Low bit-rate audio coding is an enabling technology for a number of applications like digital radio, mobile multimedia applications and Internet streaming (Web radio).
The limited overall bandwidth available for a digital transmission system makes it desirable to use a low bit rate per channel to distribute the audio in the given transmission data rate. Therefore, system designers have to use highly efficient perceptual audio codecs, such as MP3 or AAC, at low bit-rates.
In Internet streaming applications, the connection bandwidth that can be established between the Web radio server and the listener's client application depends on the listener's connection to the Internet. In many cases today, people use POTS modems or ISDN lines with a fairly limited data rate; lower than the rate that would be desirable to produce an appealing audio quality by means of conventional perceptual audio codecs. Even with connections to the Internet through high-bandwidth connections such as DSL, the ever-present congestion on the Internet limits the connection bit-rate that can be used in a stable manner over a longer time period.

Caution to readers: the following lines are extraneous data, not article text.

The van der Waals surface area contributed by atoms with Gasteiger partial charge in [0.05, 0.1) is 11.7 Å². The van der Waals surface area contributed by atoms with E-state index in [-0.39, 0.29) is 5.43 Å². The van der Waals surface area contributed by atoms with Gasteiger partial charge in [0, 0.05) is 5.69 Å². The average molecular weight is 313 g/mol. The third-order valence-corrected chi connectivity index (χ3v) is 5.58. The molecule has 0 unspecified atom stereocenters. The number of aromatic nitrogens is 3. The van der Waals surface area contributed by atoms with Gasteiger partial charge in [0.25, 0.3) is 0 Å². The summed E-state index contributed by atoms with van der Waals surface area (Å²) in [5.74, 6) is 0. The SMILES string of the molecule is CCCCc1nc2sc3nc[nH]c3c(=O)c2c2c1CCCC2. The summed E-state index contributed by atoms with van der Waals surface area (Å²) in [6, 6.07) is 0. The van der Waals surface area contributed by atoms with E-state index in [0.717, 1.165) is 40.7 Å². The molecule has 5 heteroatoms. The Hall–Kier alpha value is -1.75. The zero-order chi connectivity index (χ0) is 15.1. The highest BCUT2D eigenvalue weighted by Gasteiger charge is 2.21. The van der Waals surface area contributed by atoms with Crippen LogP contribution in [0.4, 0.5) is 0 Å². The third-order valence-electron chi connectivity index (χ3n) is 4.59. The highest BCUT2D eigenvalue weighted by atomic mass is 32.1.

In mobile communications, the situation is similar to the digital radio scenario. Because the overall bandwidth available for all services in a certain geographic area (a network cell) is limited, the system operator has to take measures to allow as many users as possible in that network cell to access mobile communication services in parallel. For commercial reasons, the network operators have to ensure that they use their available spectrum as efficiently as possible by means of speech and audio codecs. Considering the effect that the advent of multimedia services has on the data rate demands in mobile communication systems, it becomes apparent that even with G3 phone technology, cellular networks will have to use perceptual codecs at a fairly low data rate.
The technical challenge
Using perceptual codecs at low bit rates, however, is not without its downside. State-of-the-art perceptual audio codecs achieve CD-quality or transparent audio quality at a bit-rate of about 128kb/s (about 12:1 compression). Below 128kb/s, the perceived audio quality of most of these codecs begins to degrade significantly. The codecs either start to reduce the audio bandwidth and to modify the stereo image, or they introduce annoying coding artifacts resulting from a shortage of bits in the attempt to represent the complete audio bandwidth. Both ways of modifying the perceived sound can be considered unacceptable above a certain level. At 64kb/s for instance, MP3 would offer an audio bandwidth of about 10kHz or introduce a fair amount of coding artifacts. Each of these factors severely affects the listening experience.